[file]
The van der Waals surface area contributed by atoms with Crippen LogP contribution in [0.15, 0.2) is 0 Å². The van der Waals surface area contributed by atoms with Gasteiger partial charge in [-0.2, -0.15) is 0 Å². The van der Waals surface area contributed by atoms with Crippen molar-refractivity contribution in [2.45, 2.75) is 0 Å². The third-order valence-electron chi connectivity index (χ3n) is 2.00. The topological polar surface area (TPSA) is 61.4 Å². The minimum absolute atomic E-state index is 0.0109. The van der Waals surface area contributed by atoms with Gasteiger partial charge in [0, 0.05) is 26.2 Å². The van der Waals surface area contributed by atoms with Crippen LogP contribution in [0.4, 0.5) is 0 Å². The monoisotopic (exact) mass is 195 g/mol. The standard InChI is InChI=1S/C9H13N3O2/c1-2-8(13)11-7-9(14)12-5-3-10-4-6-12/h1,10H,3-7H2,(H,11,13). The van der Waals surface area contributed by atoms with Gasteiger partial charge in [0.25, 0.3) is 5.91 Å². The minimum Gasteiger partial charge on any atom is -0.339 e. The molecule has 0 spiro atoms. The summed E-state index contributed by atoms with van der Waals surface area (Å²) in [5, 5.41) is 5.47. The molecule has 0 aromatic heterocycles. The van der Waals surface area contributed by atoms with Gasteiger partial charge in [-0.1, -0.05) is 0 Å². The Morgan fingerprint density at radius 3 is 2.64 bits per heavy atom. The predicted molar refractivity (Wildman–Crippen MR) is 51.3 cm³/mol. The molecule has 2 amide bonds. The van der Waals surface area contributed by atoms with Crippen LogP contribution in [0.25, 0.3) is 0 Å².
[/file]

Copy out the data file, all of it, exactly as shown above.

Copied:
The van der Waals surface area contributed by atoms with Crippen LogP contribution in [0.15, 0.2) is 0 Å². The van der Waals surface area contributed by atoms with Gasteiger partial charge in [-0.2, -0.15) is 0 Å². The van der Waals surface area contributed by atoms with Crippen molar-refractivity contribution in [2.45, 2.75) is 0 Å². The third-order valence-electron chi connectivity index (χ3n) is 2.00. The topological polar surface area (TPSA) is 61.4 Å². The minimum absolute atomic E-state index is 0.0109. The van der Waals surface area contributed by atoms with Gasteiger partial charge in [0, 0.05) is 26.2 Å². The van der Waals surface area contributed by atoms with Crippen LogP contribution in [0.4, 0.5) is 0 Å². The monoisotopic (exact) mass is 195 g/mol. The standard InChI is InChI=1S/C9H13N3O2/c1-2-8(13)11-7-9(14)12-5-3-10-4-6-12/h1,10H,3-7H2,(H,11,13). The van der Waals surface area contributed by atoms with Gasteiger partial charge in [0.25, 0.3) is 5.91 Å². The minimum Gasteiger partial charge on any atom is -0.339 e. The molecule has 0 spiro atoms. The summed E-state index contributed by atoms with van der Waals surface area (Å²) in [5, 5.41) is 5.47. The molecule has 0 aromatic heterocycles. The van der Waals surface area contributed by atoms with Gasteiger partial charge in [-0.1, -0.05) is 0 Å². The Morgan fingerprint density at radius 3 is 2.64 bits per heavy atom. The predicted molar refractivity (Wildman–Crippen MR) is 51.3 cm³/mol. The molecule has 2 amide bonds. The van der Waals surface area contributed by atoms with Crippen LogP contribution in [0.25, 0.3) is 0 Å².